Liberia: Ezzat Eid Charity Conducts Cleaning Up JFK Hospital Compound

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Report by Alpha Daffae Senkpeni, [email protected]

Monrovia – Over 200 employees of four companies owned by Lebanese business tycoon Ezzat Eid on Sunday, April 29 conducted a massive cleaning up exercise at the compound of the John F. Kennedy Medical Center (JFK) in Sinkor.

The volunteers are employees of City Builders, International Aluminium Factory, Royal Grand Hotel, and Medina Rock – all owned by Mr. Eid.

They signed up for the campaign and showed enthusiasm throughout the day, cleaning and disposing stockpile of garbage.

Over US$5,000 was spent on the exercise which included purchased of equipment used during the cleaning up and were later donated to the hospital. The items included wheelbarrows, shovels and brooms amongst others.

The charity is supported by Mr. Eid’s businesses, which consider volunteering and giving back to Liberia as part of his social corporate responsibility.

“We were called on by JFK – by Dr. Jerry Brown to come up and do a cleaning up campaign and help make JFK the number referral hospital in the country,” said Marwan Eid, son of Mr. Eid, who led the team of volunteers on Sunday.

“And so we talked to all our staffs and everybody was willing and wanted to help, so we actually had more people volunteering than we requested.”

He said in addition to the cleaning up exercise, the charity also spends US$30,000 annually on scholarships for vocational school and university students; it builds schools and makes donations to vulnerable communities.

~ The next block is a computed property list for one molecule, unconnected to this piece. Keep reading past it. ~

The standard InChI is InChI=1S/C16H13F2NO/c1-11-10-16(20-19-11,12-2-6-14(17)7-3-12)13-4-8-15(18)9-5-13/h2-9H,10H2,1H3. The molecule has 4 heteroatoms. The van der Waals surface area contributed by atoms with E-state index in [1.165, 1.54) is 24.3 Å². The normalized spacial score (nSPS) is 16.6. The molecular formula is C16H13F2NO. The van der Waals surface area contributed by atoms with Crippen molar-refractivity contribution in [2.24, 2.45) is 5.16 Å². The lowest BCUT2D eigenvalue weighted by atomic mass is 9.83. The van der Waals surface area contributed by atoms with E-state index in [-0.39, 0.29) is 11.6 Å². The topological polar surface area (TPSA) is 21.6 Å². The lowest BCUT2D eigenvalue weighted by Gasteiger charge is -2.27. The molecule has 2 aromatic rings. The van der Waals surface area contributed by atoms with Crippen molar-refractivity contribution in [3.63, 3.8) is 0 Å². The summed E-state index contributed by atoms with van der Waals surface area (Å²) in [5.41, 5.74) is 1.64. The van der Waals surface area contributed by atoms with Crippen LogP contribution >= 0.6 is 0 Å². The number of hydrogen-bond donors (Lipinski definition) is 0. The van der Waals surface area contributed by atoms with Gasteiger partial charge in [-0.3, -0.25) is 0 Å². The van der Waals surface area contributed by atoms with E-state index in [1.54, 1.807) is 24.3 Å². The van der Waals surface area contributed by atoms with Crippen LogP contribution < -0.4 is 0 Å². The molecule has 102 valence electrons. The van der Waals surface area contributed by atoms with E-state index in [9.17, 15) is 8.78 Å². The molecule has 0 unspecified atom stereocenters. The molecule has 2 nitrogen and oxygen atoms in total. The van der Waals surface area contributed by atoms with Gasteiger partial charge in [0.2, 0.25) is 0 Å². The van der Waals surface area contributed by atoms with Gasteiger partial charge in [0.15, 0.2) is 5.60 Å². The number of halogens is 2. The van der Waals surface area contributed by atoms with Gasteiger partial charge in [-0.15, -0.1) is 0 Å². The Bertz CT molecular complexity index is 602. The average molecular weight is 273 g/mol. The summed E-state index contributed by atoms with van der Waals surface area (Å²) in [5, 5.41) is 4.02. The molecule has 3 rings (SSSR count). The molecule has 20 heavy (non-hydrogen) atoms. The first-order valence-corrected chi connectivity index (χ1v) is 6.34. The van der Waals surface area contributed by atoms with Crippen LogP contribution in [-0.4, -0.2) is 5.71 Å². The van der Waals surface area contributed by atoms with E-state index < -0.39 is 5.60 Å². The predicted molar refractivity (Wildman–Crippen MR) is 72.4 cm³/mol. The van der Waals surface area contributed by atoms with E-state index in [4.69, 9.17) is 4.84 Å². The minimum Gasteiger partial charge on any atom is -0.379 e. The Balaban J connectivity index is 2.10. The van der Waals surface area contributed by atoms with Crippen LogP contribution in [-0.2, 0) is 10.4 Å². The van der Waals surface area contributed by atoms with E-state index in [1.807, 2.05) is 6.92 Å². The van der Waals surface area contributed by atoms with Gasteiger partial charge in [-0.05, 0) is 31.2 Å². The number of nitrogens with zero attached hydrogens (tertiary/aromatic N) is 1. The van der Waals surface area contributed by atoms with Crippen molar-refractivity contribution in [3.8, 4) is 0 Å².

“Next week, we will be donating close to 300 chairs to a school in Marshall, Margibi County, so we’re trying to move to communities were we can make the most impact,” Eid said.

Commenting on a future collaboration with the administration of the JFK Hospital, he said assured “a very good partnership with the JFK because the hospital needs help and the charity is willing to give to sectors that needs help”.

“Many people need help in Liberia and we within our financial capabilities, we will pick and choose where we will make the most effect and we will continue to help other hospitals that come calling us for assistance,” he said.

During the Ebola outbreak in Liberia, the Ezzat Eid Charity Foundation made several donations and contributions to the fight against the deadly virus. Now, Eid’s firms are using the charity as a means of exploring other avenues to expand social corporate responsibilities in the country.

“We are planning to have bigger activities and events because we are open to helping any organizations that are in dire need,” said Omar Hamzi, one of the expatriates who volunteered.

Hamzi said the charity is setting a budget to expand its activities to other parts of the country.

Speaking on behalf of the JFK Hospital, Amara Kamara, communication officer of JFK, said the intervention of the Ezzat Eid Charity Foundation is a major contribution to the massive cleaning up campaign exercise launched on Friday by the administration.

“We are so happy to see our partners and our compatriots making sure that the hospital is clean,” Kamara said, stressing that waste management remains a major challenge of the hospital.

“This exercise is actually enormous because since some 12 years this is the major exercise, which is helped by extender forces that have come to help keep the health sector.”

He lauded the charity foundation for donating all the equipment, describing it as a means of reducing financial constraints on the administration that is already facing budgetary constraints.

“If you help a major health centre like the JFK that means you are helping the entire Liberia, which is the case of the Eid charity and the helping they are giving us.”

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